Lovecraftian horror is something I only really discovered earlier this year. Sure, I’d seen the superhero episodes of South Park, where Cartman teams up with a My Neighbor Totoro-style Cthulhu, but it wasn’t until recently that I started diving into the stories and mythos—as well as the legacy they left behind. One of my favorite ways the now-public domain sub-genre has continued to this day is the Lovecraftian roleplaying game.
Over the past several weeks, I’ve been highlighting different amazing horror games, and early on I promised to showcase a Lovecraftian roleplaying game. At first, I wanted to go deep cut, because there are some amazing (and obscure!) ones out there. There’s Trail of Cthulhu, a tribute to classic investigative noir (available free as a PDF). You’ve got CthulhuTech, a futuristic Lovecraftian tale set after the apocalypse. Then there are some that haven’t even been released yet—like Unspeakable: Sigil & Sign, where players take on the role of devout cultists, and is set to come out next year. But there’s one that rises above them all, the truest of the Old Ones. And that’s Call of Cthulhu.
An earlier edition of the now-classic Call of Cthulhu. (All images: Chaosium)
Call of Cthulhu has been around for decades, and for good reason. Created by Sandy Peterson, it’s widely considered one of the best roleplaying games ever created—not only for its interesting storylines, but also for how it subverts the typical RPG genre. Unlike games like Dungeons & Dragons, Call of Cthulhu is about pain and loss. You’re always outmatched, outclassed, and overwhelmed by the threats you face, and the rewards usually aren’t dropped loot, kingdoms saved, or love everlasting. Rather, the true reward is in doing the right thing, no matter the cost. This game isn’t about the hero getting a happy ending—saving the world often means sacrificing your mind, body, or sanity.
During the game, players take on the role of investigators trying to solve otherworldly mysteries. It could be a haunted clubhouse, a mysterious creature lurking in a park, or the attempted rising of an underground aquatic evil. The official version from Chaosium is on its seventh edition, and the website hosts several different versions and storylines to play—including Horror on the Orient Express, a massive group campaign spanning continents and containing up to 19 adventures. In addition, there are dozens of additional scenarios that outside writers and fans have created, many of which are available for free online. If you’ve got some favourites of your own, be sure to leave links in the comments.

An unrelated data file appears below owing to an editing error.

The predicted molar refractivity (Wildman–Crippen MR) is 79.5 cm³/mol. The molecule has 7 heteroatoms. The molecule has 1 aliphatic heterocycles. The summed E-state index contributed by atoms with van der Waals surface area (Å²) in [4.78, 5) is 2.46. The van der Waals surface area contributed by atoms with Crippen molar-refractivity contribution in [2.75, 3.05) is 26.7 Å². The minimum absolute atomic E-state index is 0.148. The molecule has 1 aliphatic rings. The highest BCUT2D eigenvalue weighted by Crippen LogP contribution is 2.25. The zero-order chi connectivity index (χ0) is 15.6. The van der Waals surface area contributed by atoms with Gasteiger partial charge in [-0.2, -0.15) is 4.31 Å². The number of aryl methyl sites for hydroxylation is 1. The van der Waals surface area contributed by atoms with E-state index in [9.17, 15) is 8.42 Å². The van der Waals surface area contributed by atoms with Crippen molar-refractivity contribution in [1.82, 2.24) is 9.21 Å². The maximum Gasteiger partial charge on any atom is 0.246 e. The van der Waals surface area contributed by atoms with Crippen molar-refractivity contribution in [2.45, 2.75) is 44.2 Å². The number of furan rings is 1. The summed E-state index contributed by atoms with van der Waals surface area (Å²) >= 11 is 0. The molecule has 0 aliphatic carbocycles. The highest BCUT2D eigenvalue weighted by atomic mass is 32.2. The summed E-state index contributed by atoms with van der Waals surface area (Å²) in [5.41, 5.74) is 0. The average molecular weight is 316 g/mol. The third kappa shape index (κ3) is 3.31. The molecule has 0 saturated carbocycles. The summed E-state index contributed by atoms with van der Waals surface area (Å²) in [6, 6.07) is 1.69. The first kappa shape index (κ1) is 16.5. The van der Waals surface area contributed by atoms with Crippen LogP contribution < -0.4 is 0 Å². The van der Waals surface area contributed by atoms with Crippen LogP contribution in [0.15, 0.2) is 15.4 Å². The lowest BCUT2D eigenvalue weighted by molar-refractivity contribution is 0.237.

A location in Alone Against the Flames, the solo campaign.
While Call of Cthulhu can sound daunting, given its decades of history and devoted fanbase, it’s actually one of the easiest games to pick up for those who haven’t played RPGs before. For example, the official Quick Start Version, which you can download for free as a PDF, comes with instructions designed to help newcomers navigate creating their first investigator. I’ve also been playing through the solo campaign, Alone Against the Flames, as a way to practice and connect more to my character without the pressures of a group. It’s also available for free as a PDF. It might sound weird to play a roleplaying game by yourself, but it’s actually a lot of fun. It’s basically like a Choose Your Own Adventure book or Inkle’s fantastic 80 Days video game—only with more sadness.
For anyone who’s been thinking about dipping their toes into roleplaying games, or wants the perfect Halloween event to terrify their friends, you really can’t get any better than Call of Cthulhu. At this point, he’s basically out there calling your name. Open up the tome, say the words, and let him in. I promise you won’t regret it... or will you...?